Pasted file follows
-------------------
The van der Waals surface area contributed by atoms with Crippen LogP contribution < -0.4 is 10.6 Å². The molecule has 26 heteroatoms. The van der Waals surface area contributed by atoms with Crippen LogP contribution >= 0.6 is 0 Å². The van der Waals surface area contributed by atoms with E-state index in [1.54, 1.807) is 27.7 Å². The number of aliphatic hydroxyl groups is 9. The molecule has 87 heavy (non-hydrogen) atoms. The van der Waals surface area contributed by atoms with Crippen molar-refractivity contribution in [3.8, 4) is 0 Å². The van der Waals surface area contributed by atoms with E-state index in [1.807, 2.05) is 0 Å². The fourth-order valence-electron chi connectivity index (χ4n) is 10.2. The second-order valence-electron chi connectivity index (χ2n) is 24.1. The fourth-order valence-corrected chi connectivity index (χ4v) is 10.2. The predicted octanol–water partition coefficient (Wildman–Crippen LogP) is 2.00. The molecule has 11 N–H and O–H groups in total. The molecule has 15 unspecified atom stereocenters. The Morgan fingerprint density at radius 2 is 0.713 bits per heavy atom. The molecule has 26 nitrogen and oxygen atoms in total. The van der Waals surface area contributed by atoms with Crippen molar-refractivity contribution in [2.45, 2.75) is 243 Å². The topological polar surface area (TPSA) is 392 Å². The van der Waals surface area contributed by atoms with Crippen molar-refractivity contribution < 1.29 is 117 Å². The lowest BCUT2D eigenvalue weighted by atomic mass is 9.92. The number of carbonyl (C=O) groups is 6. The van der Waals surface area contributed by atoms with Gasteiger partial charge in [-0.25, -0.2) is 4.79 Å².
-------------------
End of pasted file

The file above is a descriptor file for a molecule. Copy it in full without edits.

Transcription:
The van der Waals surface area contributed by atoms with Crippen LogP contribution < -0.4 is 10.6 Å². The molecule has 26 heteroatoms. The van der Waals surface area contributed by atoms with Crippen LogP contribution >= 0.6 is 0 Å². The van der Waals surface area contributed by atoms with E-state index in [1.54, 1.807) is 27.7 Å². The number of aliphatic hydroxyl groups is 9. The molecule has 87 heavy (non-hydrogen) atoms. The van der Waals surface area contributed by atoms with Crippen molar-refractivity contribution in [3.8, 4) is 0 Å². The van der Waals surface area contributed by atoms with E-state index in [1.807, 2.05) is 0 Å². The fourth-order valence-electron chi connectivity index (χ4n) is 10.2. The second-order valence-electron chi connectivity index (χ2n) is 24.1. The fourth-order valence-corrected chi connectivity index (χ4v) is 10.2. The predicted octanol–water partition coefficient (Wildman–Crippen LogP) is 2.00. The molecule has 11 N–H and O–H groups in total. The molecule has 15 unspecified atom stereocenters. The Morgan fingerprint density at radius 2 is 0.713 bits per heavy atom. The molecule has 26 nitrogen and oxygen atoms in total. The van der Waals surface area contributed by atoms with Crippen molar-refractivity contribution in [2.45, 2.75) is 243 Å². The topological polar surface area (TPSA) is 392 Å². The van der Waals surface area contributed by atoms with Crippen molar-refractivity contribution < 1.29 is 117 Å². The lowest BCUT2D eigenvalue weighted by atomic mass is 9.92. The number of carbonyl (C=O) groups is 6. The van der Waals surface area contributed by atoms with Gasteiger partial charge in [-0.25, -0.2) is 4.79 Å².